Lesson from the Garbage BoysBy Frederick S.

Lesson from the Garbage Boys

By Frederick S.

Published on Thu, Oct 06 2011 by Frederick S.

This AFRican magazine correspondent spent the evening of Tuesday, October 4, at the simple but chic Branche Lounge of the Golden Tulip Hotel in Accra, where the last installation in the 2011 "Adventures in the Diaspora" (AiD) film series took place.  The ‘AiD’ Series began in September 2010 as a platform for critical discussion on the role of creativity and design in Ghana’s development. The film series, an offshoot of the forum, aims to "bring together both local and global renowned African filmmakers to Accra to showcase and foster dialogue between various members of Ghanaian society about their work." The feature film for the night was "Nyamanton, La Lecon Des Ordures" which translates in English as "Lesson from the Garbage Boys."


Produced in 1986 and directed by Malian film-maker turned politician Cheick Omar Sissoko, Garbage Boys delineates the typical travails of poor African families trying to make ends meet while attempting to educate their children. Set in  a village in Mali, the film opens with a scene of schoolchildren carrying their own chairs to school. Young Kalifa, one of film's main characters, is sent home from school because he has no desk. His sister, Fanta, is also sent home moments later for the same reason. Because Kalifa's father is a manual laborer and his mum is a maid and are thus unable to provide the needed furniture, they decide to put the children to work to raise funds for their education. Kalifa starts working as a garbage boy and his sister roams the streets selling oranges.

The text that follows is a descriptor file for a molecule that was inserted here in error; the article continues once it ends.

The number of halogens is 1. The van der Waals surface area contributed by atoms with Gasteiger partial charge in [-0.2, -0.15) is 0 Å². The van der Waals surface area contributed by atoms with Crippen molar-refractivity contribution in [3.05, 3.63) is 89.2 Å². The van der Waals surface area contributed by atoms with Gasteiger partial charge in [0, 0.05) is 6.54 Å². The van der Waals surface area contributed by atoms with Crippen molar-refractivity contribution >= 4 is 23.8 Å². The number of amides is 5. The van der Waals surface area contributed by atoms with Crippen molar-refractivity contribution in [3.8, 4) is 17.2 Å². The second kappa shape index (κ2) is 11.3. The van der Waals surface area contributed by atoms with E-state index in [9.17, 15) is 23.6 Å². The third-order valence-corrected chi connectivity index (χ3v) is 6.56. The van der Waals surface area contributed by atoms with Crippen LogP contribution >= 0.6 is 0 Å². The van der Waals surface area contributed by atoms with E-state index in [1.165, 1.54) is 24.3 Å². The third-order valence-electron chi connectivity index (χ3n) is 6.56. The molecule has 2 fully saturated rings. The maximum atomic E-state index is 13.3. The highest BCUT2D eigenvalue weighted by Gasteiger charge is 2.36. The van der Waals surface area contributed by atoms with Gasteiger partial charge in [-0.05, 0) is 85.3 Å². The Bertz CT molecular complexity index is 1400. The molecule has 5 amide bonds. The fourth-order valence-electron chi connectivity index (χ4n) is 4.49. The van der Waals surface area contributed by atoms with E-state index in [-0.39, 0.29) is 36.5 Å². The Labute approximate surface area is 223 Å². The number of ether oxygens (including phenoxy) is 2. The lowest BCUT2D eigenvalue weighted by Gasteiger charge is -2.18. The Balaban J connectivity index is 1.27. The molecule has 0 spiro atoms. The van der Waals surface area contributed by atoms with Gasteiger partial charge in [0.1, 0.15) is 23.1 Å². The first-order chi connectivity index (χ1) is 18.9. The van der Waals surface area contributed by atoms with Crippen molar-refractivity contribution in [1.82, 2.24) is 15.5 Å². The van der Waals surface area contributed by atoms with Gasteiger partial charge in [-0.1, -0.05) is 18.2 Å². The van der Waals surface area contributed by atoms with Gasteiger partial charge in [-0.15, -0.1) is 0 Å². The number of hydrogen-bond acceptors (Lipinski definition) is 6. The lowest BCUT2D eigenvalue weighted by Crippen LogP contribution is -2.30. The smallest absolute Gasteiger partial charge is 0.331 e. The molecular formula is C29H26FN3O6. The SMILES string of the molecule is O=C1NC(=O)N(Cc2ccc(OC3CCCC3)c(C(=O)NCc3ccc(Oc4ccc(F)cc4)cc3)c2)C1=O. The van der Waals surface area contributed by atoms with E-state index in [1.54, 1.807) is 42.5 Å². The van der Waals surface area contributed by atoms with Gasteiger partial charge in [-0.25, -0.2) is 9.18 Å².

Despite the poverty Kalifa's family finds itself in, it strives to stay together as a unit, with everyone, including the frail grandmother, contributing to the family's upkeep. Although the film is almost entirely in Bambara, a local Malian dialect, the English subtitles convey many funny dialogues, especially between Kalifa and his partner-in-garbage-collection as they go about the city carting refuse.

A recurring theme in the movie was Kalifa and Fanta's frequent lament that they were going to end up like their parents--poor and illiterate. That observation prompts the question of whether government-sponsored social programs hold the key to breaking the vicious cycle of poverty. Upon the death of Kalifa's aunt during childbirth as a result of delayed treatment, Kalifa's father exclaims that the government should be responsible for providing free education and health care to poor people.

That governments across Africa need to increase efforts in improving access to education is a fair point. Not only should government strive to make education free at basic levels, it should ensure that schools are adequately equipped with furniture and reading materials. Some governments across the continent have made basic education free. In Ghana the Free Compulsory, Universal Basic Education (FCUBE) Act has made basic education free, and parents who fail to send their children to school can be prosecuted. If similar models were applied to other African countries, the futures of children like Kalifa and Fanta could be safeguarded, breaking the vicious cycles of poverty afflicting families like theirs.

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